In season one of Schitt’s Creek, a brilliant show on Netflix, one of the main characters explains his sexual orientation by using a wine analogy. When asked if he drinks white wine (women) or red wine (men), David says he “likes the wine, not the label”.
The reason why I bring this up is because I’m curious about our relationship with your friend. Is it just this one woman that you’re attracted to or have you found yourself drawn to other women as well? Is your urge to explore your sexuality something that can only be satisfied with this particular person? If it is, then it’s time to have a serious conversation with her about your feelings and it has to take place when both of you are sober.
I must warn you - you will have to be prepared for either eventuality. What if she says that she doesn’t feel the same way, that her drunken declarations of affection were meaningless? It’s worth considering what impact that will have on you, but also to consider the impact it might have on your friendship going forward. Are you able to handle the potential fall-out?
And, on the other hand, what happens if your friend confesses that she reciprocates your feelings? What is the next step for you both after that – and how will your boyfriend handle the inevitable shift in your relationship?
Speaking of your boyfriend, I’m so pleased he has been supportive of your sexuality. Of course, that’s the way it should be in a healthy, functional relationship but unfortunately, that’s not always the case. Bi-erasure is a real issue, with the legitimacy of bisexuality often questioned or denied outright.
There are so many myths surrounding bisexuality as well; that it’s somehow a stepping stone to a more ‘definite’ identity (this is particularly harmful for bisexual man, with the false assertion that they’re “bi now, gay later”) and the idea that bisexual people are more likely to cheat on their partners.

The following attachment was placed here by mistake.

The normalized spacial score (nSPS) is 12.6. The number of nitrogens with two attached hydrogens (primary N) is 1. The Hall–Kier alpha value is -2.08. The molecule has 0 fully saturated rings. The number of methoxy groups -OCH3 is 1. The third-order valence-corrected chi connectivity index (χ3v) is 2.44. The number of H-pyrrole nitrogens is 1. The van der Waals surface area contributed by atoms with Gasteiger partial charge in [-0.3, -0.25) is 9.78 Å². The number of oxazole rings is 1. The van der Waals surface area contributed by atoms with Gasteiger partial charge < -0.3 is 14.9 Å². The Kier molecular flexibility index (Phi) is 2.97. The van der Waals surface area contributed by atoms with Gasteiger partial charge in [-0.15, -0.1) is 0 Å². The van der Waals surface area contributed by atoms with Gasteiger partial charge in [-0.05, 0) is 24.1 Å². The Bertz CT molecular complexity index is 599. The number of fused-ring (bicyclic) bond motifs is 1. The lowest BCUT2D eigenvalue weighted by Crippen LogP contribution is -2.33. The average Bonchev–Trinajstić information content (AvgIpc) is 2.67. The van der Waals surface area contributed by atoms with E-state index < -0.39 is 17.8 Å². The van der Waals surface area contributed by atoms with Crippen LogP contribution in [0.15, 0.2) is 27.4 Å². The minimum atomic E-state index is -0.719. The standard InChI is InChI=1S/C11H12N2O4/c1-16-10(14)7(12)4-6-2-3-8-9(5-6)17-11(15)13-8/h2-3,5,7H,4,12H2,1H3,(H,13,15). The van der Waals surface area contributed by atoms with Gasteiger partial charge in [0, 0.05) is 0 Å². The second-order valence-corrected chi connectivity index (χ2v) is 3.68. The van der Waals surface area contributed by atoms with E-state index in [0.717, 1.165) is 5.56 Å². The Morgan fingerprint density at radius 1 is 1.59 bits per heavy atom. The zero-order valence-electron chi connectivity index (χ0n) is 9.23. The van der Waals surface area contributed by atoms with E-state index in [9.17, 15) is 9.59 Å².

As anyone in a monogamous relationship knows, either party – whatever their sexual orientation – has the capacity to be attracted to other men and women but you make a commitment to remain faithful to your partner regardless. That doesn’t change just because, as society might see it, you suddenly have more ‘choices’.
I must stress this – more for the other readers than for you, to be honest -
your desire to explore your sexuality is not the same as cheating.
You’ve been completely honest with your boyfriend, which is more than a lot of people in ostensibly monogamous partnerships can say.
You have nothing to feel guilty about! How could you have done this sooner when you weren’t even aware of it yourself? And even if you had an inkling that you might have been bisexual before now, maybe you didn’t feel ready or able to come out in a world that insists on such binary definitions of sexuality, denying how fluid many people’s sexuality orientation can be, and how that can change over time. I truly hope you can find some compassion for yourself in all of this.
You did the best you could with the information you had at the time. That’s all any of us can do.
I must disagree with you, however, when you talk of your fears of sliding into a middle-age beset with regrets. There are many people who wait until later in life to own their sexual desires and needs – it’s never too late to ask for what you want.
There isn’t just one window of time that you get to express yourself in this way, there isn’t just one opportunity for experimentation that disappears if you fail to grasp it immediately. But right now, I understand that this is new and exciting and it’s something you want to investigate further. In your slightly longer letter, you say that you and your partner have discussed ways you could tackle this together.
I’m going to presume that you mean either bringing someone else into your bedroom or looking at other alternatives, like an open or a polyamorous relationship. I think these are valid options if everyone involved is consenting and comfortable. The key tenants for success in these situations are the same as those for a monogamous relationship, namely clear boundaries, radical honesty, and open communication. If this is something you and your boyfriend both feel happy to try, I can’t see why there should be any problem.
Ultimately, I want you to know that if this is the ‘recurring thought’ you can’t shift, you’re going to have to trust your gut. These feelings aren’t going to go away, no matter how much you ignore them. And why should you? You only have one life. Live it the way you see fit. Live it in the way that makes you happy.